About Geodesic Domes
The first modern geodesic dome was designed by Dr. Walter Bauersfeld in 1922. Buckminster Fuller obtained his first patent for a geodesic dome in 1954. (Patent number 2,682,235)
Geodesic domes are an efficient way to make buildings. They are inexpensive, strong, easy to assemble, and easy to tear down. After domes are built, they can even be picked up and moved somewhere else. Domes make good temporary emergency shelters as well as long-term buildings. Perhaps some day they will be used in outer space, on other planets, or under the ocean.
If geodesic domes were made like automobiles and airplanes are made, on assembly lines in large numbers, almost everyone in the world today could afford to have a home.
How to Build a Geodesic Dome Model by Trevor Blake
Here are the instructions to complete a low-cost, easy-to-assemble model of one type of geodesic dome. Make all of the triangle panels as described with heavy paper or transparencies, then connect the panels with paper fasteners or glue.
Before we begin, it's helpful to understand some concepts behind the construction of the dome.
^{Source: "How to Build a Geodesic Dome Model" is presented by guest writer Trevor Blake, author and archivist for the largest private collection of works by and about R. Buckminster Fuller. For more information, see synchronofile.com.}
Get Ready to Build a Geodesic Dome Model
Geodesic domes are usually hemispheres (parts of spheres, like half a ball) made up of triangles. The triangles have 3 parts:
- the face - the part in the middle
- the edge - the line between corners
- the vertex - where the edges meet
All triangles have two faces (one viewed from inside the dome and one viewed from outside the dome), three edges, and three vertex.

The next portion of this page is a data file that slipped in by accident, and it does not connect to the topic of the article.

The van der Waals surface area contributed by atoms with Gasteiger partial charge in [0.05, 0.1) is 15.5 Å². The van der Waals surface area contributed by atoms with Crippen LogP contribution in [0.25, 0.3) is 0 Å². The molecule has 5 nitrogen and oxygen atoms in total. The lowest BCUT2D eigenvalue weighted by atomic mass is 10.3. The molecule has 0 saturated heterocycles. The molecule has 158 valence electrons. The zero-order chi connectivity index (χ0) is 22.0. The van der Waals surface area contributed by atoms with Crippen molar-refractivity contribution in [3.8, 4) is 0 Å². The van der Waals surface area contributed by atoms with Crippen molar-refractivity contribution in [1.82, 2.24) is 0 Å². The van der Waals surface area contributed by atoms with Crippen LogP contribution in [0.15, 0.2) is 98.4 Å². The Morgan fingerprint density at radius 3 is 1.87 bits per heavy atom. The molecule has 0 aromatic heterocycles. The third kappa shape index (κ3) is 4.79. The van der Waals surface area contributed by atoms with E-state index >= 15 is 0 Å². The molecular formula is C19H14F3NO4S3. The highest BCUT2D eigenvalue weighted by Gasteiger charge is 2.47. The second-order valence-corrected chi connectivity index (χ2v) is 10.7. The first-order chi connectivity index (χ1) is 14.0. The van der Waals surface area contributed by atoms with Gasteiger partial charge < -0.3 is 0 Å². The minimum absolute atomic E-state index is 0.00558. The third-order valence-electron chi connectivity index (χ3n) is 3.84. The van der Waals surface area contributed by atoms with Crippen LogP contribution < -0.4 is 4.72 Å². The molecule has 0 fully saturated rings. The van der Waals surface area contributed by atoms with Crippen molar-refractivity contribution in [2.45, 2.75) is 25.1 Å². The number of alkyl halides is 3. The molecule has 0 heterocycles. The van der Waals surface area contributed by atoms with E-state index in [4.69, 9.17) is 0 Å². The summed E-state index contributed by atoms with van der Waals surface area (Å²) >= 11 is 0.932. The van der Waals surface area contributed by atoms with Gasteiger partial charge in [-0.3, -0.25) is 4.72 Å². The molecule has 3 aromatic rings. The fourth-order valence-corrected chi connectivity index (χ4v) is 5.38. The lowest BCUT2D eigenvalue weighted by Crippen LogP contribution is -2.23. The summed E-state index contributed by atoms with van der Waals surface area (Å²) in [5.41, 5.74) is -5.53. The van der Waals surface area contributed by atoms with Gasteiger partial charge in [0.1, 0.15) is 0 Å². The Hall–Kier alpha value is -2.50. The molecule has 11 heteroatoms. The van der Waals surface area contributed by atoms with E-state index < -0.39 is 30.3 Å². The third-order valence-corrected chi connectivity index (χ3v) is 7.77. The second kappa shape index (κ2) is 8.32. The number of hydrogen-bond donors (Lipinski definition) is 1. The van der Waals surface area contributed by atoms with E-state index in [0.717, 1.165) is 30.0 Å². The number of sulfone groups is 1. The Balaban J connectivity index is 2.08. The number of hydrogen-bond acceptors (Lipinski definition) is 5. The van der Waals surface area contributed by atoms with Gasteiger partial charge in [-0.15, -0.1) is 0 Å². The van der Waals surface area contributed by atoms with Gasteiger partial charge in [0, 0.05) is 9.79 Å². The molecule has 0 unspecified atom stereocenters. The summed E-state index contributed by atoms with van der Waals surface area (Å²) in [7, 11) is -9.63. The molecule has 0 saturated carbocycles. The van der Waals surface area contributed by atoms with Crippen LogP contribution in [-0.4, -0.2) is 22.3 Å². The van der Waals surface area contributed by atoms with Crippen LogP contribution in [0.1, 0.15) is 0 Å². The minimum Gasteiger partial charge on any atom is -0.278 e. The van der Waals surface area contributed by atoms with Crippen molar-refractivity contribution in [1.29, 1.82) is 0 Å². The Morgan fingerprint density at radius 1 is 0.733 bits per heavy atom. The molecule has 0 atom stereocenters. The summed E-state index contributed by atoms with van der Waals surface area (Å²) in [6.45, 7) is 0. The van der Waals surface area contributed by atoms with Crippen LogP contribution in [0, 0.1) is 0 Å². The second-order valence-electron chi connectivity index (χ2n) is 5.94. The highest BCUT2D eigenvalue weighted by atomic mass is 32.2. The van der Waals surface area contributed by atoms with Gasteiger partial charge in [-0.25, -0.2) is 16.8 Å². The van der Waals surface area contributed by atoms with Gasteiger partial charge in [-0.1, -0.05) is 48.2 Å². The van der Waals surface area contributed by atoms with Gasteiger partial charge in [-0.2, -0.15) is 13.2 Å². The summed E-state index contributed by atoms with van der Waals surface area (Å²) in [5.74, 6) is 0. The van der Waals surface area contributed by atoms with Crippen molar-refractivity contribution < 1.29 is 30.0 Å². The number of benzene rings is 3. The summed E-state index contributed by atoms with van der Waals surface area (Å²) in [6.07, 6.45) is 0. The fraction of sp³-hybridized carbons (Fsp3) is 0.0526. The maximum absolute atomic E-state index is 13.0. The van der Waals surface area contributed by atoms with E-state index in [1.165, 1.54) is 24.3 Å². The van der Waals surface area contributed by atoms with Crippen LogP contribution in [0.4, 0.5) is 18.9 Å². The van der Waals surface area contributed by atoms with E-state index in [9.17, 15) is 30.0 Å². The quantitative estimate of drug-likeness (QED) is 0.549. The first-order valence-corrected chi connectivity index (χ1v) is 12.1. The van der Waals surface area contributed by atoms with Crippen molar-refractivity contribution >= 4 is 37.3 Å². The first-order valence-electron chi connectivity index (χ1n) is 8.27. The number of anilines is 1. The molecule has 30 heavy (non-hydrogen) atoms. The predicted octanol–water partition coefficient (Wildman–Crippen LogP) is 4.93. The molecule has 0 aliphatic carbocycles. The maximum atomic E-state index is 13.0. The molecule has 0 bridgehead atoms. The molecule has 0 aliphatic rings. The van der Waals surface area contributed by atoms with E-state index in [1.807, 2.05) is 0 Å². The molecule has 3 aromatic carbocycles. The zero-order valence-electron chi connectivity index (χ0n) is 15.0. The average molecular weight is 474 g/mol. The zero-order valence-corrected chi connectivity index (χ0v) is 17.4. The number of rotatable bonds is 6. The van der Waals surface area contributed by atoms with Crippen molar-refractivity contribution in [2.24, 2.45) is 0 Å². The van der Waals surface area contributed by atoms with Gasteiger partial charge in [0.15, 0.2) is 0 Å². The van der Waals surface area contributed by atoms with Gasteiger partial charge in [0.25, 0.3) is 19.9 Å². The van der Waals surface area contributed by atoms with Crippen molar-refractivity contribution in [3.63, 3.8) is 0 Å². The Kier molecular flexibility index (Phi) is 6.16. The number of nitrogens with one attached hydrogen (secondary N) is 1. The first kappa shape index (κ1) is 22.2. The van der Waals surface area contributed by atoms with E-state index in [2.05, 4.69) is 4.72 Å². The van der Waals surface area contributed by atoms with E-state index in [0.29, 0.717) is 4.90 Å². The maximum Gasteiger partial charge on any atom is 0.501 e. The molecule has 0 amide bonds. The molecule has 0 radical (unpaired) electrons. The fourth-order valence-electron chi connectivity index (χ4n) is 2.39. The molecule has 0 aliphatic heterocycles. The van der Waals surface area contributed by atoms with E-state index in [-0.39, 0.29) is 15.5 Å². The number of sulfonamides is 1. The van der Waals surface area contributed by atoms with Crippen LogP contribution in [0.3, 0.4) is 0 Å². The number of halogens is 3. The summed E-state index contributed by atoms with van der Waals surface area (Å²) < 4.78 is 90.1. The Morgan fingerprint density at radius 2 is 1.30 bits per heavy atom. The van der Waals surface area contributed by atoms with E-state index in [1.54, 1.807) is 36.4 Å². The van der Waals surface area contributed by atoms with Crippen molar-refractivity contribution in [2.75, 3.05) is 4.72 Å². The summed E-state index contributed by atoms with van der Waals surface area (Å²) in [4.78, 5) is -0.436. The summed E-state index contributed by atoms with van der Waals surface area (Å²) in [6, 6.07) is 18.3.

There can be many different lengths in edges and angles of vertex in a triangle. All flat triangles have vertex that add up to 180 degrees. Triangles drawn on spheres or other shapes do not have vertex that add up to 180 degrees, but all the triangles in this model are flat.
Types of Triangles:
One kind of triangle is an equilateral triangle, which has three edges of identical length and three vertex of identical angle. There are no equilateral triangles in a geodesic dome, although the differences in the edges and vertex are not always immediately visible.
Learn More:
- Classification of Triangles and Angles
- Classify and Measure the Angles
- The Meaning of Angle or Definition of an Angle
- Characteristics of a Geodesic Home (video)
- Montreal Biosphere
- Great Domes Around the World
Build a Geodesic Dome Model, Step 1: Make Triangles
The first step in making your geometric dome model is to cut triangles from heavy paper or transparencies. You'll need two different types of triangles. Each triangle will have one or more edges measured as follows:
Edge A = .3486
Edge B = .4035
Edge C = .4124
The edge lengths listed above can be measured in any way you like (including inches or centimeters). What is important is to preserve their relationship. For example, if you make edge A 34.86 centimeters long, make edge B 40.35 centimeters long and edge C 41.24 centimeters long.
Make 75 triangles with two C edges and one B edge. These will be called CCB panels, because they have two C edges and one B edge.
Make 30 triangles with two A edges and one B edge.
Include a foldable flap on each edge so you can join your triangles with paper fasteners or glue. These will be called AAB panels, because they have two A edges and one B edge.